As is usual when a young person dies, there was immediately speculation that he had never been healthy in the first place (this same speculation would surround the death of Henry’s legitimate son, Edward VI). What scanty records we have of Fitzroy say otherwise – he was a normal, healthy, athletic teenaged boy. Who had no access to modern antibiotics, emergency rooms, and surgeons. Henry had been willing to disinherit his daughter Elizabeth for the sake of this boy born of a mistress, and we will never know if the boy himself would have merited the effort. Instead, he lies in a church in Framlingham, where his embattled half-sister Mary would later headquarter her efforts to secure her throne against a rival claimant on the death of Edward VI.

3.The strangest of all the almost-Tudors was that rival claimant, Lady Jane Grey.She was born in Leicestershire in 1537, the oldest living daughter of Henry Grey, Marquis of Dorset and later Duke of Suffolk. Henry’s wife was Frances, daughter of Charles Brandon and Henry’s sister Mary. As tenuous as this may seem, it’s not: Tudor nurseries weren’t exactly crawling with healthy children. If they had been, Henry VIII’s sister’s granddaughter might have led the quiet, studious life she so clearly wanted. Jane was given a royal upbringing (at age nine she entered the service of Queen Catherine Parr) and a fine education; by age 14, she was astounding her tutor, John Aylmer, with her talent at Latin and Greek (later claims that she knew scores of additional languages owe more to the drama of her eventual fate than to the historical record).But while she was blissfully reading and studying, court upheavals about which she cared nothing were etching the outlines of her fate.

After Henry VIII’s death, Catherine Parr married Thomas Seymour and took Jane in as her ward, intent that she should marry Henry’s heir, Edward VI. Thomas Seymour was a bluff, honest, foolish man, and when he was arrested after rashly gaining entry to Edward’s bedchamber at night (to talk with the boy? To kidnap him?), John Dudley, Duke of Northumberland and temperamentally the opposite of Seymour in every way, gained in stature what Seymour had lost. Seymour was executed, but Edward VI also died. Poison was again suspected, especially since after Edward altered the succession to include Jane Grey, Dudley had married her to his son Guilford.

This was self-preservation on Dudley’s part; if the conservative, Catholic Mary gained the throne, she would have no use for the Protestant lord who had been her harshest critic during the long years when she and her mother Katherine were out of favor.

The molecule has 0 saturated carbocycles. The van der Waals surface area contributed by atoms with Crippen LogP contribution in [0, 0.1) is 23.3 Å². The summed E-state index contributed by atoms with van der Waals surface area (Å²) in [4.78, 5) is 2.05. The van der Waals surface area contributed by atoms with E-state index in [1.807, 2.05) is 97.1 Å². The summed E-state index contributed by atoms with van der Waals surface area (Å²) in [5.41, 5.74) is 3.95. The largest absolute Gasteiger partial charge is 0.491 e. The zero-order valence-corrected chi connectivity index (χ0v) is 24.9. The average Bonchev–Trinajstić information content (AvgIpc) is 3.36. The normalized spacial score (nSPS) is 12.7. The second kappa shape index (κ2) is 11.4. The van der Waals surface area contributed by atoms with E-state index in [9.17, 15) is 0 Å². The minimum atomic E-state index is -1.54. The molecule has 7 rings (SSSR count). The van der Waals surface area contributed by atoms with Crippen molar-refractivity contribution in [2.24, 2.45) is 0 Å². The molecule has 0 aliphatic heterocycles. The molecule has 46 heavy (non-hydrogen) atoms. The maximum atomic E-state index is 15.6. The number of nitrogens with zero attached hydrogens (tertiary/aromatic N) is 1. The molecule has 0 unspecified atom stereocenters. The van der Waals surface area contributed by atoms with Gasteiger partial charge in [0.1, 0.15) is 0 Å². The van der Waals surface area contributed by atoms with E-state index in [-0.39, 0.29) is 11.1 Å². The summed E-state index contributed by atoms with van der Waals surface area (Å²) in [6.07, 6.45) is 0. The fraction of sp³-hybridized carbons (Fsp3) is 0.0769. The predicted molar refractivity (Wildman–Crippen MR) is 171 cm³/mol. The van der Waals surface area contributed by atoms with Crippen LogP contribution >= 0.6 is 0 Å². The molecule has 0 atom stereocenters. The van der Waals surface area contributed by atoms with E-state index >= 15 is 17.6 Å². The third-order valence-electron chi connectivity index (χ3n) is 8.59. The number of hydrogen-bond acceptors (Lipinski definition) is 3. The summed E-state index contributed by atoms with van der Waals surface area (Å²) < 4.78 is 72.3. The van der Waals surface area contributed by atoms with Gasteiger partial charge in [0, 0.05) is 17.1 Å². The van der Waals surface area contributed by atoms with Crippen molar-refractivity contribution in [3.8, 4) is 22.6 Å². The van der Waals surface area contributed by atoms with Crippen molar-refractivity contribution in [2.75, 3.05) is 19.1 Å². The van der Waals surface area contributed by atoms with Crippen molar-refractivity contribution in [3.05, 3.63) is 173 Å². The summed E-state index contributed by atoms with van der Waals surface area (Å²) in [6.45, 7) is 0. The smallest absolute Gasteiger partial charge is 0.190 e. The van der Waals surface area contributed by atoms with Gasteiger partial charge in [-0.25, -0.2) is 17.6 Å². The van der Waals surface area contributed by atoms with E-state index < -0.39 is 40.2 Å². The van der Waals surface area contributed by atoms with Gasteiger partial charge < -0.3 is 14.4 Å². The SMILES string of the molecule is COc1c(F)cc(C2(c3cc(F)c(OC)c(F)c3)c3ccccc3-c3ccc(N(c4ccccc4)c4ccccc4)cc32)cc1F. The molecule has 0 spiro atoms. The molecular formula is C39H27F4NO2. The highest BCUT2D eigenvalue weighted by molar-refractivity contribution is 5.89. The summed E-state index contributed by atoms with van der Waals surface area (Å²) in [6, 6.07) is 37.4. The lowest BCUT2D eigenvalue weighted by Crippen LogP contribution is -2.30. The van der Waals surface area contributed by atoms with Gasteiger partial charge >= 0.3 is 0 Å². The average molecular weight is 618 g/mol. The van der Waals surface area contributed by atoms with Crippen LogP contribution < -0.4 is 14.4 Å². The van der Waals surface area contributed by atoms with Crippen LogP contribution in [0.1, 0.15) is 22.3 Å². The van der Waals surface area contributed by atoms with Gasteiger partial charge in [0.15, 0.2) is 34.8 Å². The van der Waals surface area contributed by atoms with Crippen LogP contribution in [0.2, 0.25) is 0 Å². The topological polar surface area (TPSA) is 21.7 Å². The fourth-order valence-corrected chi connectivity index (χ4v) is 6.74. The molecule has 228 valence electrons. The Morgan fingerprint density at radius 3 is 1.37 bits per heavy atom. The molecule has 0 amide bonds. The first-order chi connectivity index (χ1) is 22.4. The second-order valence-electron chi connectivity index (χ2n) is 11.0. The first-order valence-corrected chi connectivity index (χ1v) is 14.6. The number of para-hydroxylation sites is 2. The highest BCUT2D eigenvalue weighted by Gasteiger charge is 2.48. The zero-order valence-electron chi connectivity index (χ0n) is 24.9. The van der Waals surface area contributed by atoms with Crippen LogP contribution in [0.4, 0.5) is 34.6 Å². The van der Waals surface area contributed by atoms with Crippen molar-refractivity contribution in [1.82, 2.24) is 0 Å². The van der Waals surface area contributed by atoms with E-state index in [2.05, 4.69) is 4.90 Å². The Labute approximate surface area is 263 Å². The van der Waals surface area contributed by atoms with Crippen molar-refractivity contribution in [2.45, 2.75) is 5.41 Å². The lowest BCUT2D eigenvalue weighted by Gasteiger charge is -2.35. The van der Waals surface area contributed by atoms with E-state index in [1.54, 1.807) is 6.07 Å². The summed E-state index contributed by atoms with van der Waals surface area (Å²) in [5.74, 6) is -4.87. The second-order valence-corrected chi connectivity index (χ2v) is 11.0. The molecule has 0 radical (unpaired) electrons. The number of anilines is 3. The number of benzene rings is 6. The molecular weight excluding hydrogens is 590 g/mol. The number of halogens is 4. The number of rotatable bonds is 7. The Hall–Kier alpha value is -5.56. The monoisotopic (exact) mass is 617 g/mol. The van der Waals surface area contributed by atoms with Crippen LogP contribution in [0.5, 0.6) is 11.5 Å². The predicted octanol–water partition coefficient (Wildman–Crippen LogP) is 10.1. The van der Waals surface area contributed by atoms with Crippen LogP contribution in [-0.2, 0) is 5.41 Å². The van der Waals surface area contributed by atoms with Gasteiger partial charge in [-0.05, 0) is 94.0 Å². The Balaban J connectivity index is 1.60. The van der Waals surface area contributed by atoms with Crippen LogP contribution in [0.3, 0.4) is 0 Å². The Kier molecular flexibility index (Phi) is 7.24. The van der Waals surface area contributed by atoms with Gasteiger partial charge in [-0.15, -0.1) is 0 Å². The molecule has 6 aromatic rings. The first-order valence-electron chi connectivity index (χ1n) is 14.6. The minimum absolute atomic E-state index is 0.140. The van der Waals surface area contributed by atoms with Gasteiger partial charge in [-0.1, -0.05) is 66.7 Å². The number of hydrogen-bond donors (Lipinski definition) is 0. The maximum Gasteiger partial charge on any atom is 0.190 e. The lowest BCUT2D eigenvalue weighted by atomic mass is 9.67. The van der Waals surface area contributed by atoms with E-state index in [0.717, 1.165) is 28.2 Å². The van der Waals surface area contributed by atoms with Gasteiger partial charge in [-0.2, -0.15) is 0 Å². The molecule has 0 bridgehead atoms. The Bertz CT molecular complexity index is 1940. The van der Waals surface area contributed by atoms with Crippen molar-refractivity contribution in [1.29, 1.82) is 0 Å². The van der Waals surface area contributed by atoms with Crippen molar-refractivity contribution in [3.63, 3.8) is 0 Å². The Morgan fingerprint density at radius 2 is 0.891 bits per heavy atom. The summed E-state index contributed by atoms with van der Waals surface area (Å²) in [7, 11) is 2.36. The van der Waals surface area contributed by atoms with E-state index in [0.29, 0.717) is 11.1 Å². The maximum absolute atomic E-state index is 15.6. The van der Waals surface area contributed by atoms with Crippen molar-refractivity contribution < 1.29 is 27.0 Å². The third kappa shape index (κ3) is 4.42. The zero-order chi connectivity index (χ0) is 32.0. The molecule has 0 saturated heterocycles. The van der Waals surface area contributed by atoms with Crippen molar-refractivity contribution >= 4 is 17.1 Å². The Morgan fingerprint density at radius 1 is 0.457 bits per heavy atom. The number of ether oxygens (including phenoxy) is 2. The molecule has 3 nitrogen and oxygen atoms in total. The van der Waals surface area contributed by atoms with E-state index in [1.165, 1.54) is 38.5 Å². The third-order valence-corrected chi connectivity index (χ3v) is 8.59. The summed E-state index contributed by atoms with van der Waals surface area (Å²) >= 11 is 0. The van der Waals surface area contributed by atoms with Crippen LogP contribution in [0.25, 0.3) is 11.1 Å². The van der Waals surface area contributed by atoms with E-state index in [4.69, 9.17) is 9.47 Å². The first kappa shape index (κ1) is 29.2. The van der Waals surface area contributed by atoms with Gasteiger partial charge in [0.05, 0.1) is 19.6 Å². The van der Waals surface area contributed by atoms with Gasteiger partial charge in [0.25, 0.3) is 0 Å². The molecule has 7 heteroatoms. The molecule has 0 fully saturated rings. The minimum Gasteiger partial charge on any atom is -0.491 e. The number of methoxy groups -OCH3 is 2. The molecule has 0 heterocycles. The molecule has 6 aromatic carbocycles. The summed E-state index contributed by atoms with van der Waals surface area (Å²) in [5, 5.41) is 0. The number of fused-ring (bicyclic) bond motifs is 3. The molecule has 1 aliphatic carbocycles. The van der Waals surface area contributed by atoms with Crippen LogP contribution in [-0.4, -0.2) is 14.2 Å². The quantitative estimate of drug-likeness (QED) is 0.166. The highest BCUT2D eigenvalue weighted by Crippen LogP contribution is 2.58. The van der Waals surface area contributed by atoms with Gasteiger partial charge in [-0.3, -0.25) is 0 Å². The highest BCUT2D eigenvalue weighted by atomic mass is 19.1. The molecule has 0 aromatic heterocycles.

Edward VI died on 6 July 1553. The news of his death was kept secret until the 8th, and from the 9th to the 19th, against all probability, Jane Grey was Queen of England. Hers was just a wisp of power, the time it takes for a head cold to come and go; she signed a few papers, made a few appointments, dined in state once, maybe twice, and then it was over. First the countryside and then London rose in loyalty to Queen Mary, and suddenly John Dudley was (somewhat unconvincingly) contrite and Queen Jane was Jane Grey again.

Just when it seemed Mary was determined to spare her life (it’s possible the two had been friends; they were certainly similar enough in mind and interests to warrant the idea), Jane’s father Suffolk took part in Wyatt’s Rebellion to unseat Mary. A father complicit in a serious rebellion, and a daughter who’d actually sat on the throne: the combination was fatal, and Jane was executed in 1554. Due to the blood in her veins, she would have ruled as the first Tudor queen, Jane I. Or maybe, just for ten days, she did.

The Execution of Lady Jane Grey, by Paul Delaroche (1797-1859)

4.There’s one almost-Tudor, however, whose story is worse and more painful and more heart-racking than all the others, because he alone among them was pure. Arthur was quasi-virginal, but he might have been a boor, and he decided the fate of men before he died; Fitzroy was by some accounts a bit of a fop, and it’s possible he was happy at the extent to which he was spoiled; Jane Grey was a budding scholar, and she would not have been the first intellectual to feel the allure of worldly power. But our last little glimpse in this chapter is incomparably sadder than the others, because no shadow falls on his motives, and no doubts lurk in his lineage.His name was Henry, and he was born on New Year’s Day 1511. His father and mother, the King and Queen of England, were young and glorious and very much in love, and all England rejoiced at news of the boy’s birth. London became one enormous pageant; Te Deums were sung in the churches, beacons and bonfires were lit, and wine flowed from the fountains. The doors of the palace were thrown open to a rampaging, overjoyed populace which shook the king’s arm and patted his back and cheered with him and sang late into the night. Debts were forgiven, petty criminals released, and strangers hugged each other in the streets. After the sorrow of a stillborn daughter the year before, King Henry VIII and his Queen Katherine at last had a son, no doubt the first of many.He was christened at Richmond Palace by the Archbishop of Canterbury, and great tournaments were held to celebrate his birth. Henry, his proud father, rode as champion, and nobody would have had it otherwise.A month later, at Richmond on 22 February, little Henry died.

We cannot count the deaths that rippled outward from that small, piteous start. Thomas More, Cardinal Wolsey, Anne Boleyn’s stillborn babies, Anne Boleyn herself, hundreds of simple folk who now found themselves called ‘heretics,’ many thousands and thousands more in England, in Germany, all over Europe, in America, and especially in Ireland … all dead because this little innocent child, fat hands grasping at his blankets, bubbles blowing on lips that would so soon be cold, died first and so a Church and a faith would come to be torn in two. Had that child lived…. Some speculations are simply too painful.

Henry VIII, it was said at the time, “made no great mourning outwardly.” But down in kennels under the palace, he cried such raw and ripping tears that even the fiercest of his great hounds whimpered in sympathy. Random chance had taken his heir after only a month in the sunlight. He would have to make another heir, or find one – and so the tangle of Tudor history was born.

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A bosun on the HMS Belleisle, Steve Donoghue fought in the Battle of Trafalgar. He took to land afterwards with a dull clerkship and recaptured the ferocity of the fight in his writing, which can be seen on his literary blog Stevereads.